For all of the chaos and exposure that came with the Heartbleed OpenSSL vulnerability, there is one thing that the security community got right – broad, loud communication to everyone and their mother. Literally. As my mom called me up to ask whether she should change her passwords, I couldn’t help but think that this global news item would eventually help drive the awareness we need to protect ourselves.
Nobody likes sharing bad news, particularly around security issues. What if you damage your reputation? What if the wrong people find out and use it to others’ detriment? But in reality, hiding the information isn’t going to work for any extended period of time – there are people far more capable of discovering it than you, and they’re the wrong sorts of people.
So when the time comes to share – and that time is almost certainly sooner than you think – you need to make sure you share enough information and broadly enough that the people you need to protect can act.
The situation is not unlike all of the times you want to hide information from your children. It was a beautiful Portland summer day when my 3-year old son taught me this lesson. He was climbing out of the pool, shivering, taking adorable huddled steps over to me. As I wrapped his swim towel around his shoulders, he looked into my eyes and said, sweetly, “It’s f*cking cold out here.”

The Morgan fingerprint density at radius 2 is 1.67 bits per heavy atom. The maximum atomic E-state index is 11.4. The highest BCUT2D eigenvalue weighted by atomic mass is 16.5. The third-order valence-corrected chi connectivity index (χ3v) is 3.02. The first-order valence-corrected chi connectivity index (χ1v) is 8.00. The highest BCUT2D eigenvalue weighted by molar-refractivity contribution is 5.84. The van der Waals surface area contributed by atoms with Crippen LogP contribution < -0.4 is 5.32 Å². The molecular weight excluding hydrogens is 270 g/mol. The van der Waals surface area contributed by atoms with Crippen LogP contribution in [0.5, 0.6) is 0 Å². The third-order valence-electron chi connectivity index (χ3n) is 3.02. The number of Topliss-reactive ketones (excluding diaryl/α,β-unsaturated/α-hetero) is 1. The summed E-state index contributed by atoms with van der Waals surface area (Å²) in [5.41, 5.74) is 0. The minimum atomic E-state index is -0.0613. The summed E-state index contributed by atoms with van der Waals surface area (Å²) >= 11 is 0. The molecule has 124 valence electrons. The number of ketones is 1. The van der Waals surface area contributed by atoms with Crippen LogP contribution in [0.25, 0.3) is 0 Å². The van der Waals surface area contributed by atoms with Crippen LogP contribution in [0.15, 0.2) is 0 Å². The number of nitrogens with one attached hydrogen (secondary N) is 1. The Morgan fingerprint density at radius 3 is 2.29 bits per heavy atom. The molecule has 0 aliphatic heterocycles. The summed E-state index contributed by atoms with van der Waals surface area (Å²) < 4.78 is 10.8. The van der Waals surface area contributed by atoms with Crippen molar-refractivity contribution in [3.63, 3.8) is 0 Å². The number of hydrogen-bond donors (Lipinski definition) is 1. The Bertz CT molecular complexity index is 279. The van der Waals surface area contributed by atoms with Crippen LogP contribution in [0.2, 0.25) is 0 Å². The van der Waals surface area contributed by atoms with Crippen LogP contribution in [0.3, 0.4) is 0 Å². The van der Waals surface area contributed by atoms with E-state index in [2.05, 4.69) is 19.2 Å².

Now, just like with a security incident I could have responded in a few different ways. I could have ignored it and hoped that the problem wouldn’t continue or get bigger. I could have tried to obfuscate the problem and hope that he would be misled into a different behavior (“Don’t you mean fiddly-sticks?”).
But what I realized was that it was f*cking cold out there – he wasn’t mimicking something he had heard. He not only knew the word but how to use it in the right context. There was no avoiding the straightforward, honest and yes, awkward and embarrassing conversation.
My son no longer needed me to hide information. What he needed from me was more information – that the word would offend people and that he shouldn’t trot it out at the swimming pool no matter how cold it got (save it for rush hour traffic, son). And if he knew the word, no doubt his sister did too. The information she already had put her at risk of offending others and she needed additional information to prevent it.
So when that moment comes when we have uncomfortable information to share – when the breach occurs or the vulnerability gets discovered – let’s follow the model that Heartbleed and our parenting experiences have shown us.
Assume that others already have the information, find out who is at risk and give them as much information as they need to protect themselves. Loudly if need be. Better to have your mother call and ask about it than to have to help her clean up the mess when she becomes a victim.
- Heartbleed and Your SOHO Wireless Systems
- Stopping the Heartbleed
- Detecting Heartbleed Exploits in Real-Time
- How to Detect the Heartbleed OpenSSL Vulnerability in Your Environment
The Executive’s Guide to the Top 20 Critical Security Controls
Tripwire has compiled an e-book, titled The Executive’s Guide to the Top 20 Critical Security Controls: Key Takeaways and Improvement Opportunities, which is available for download [registration form required].
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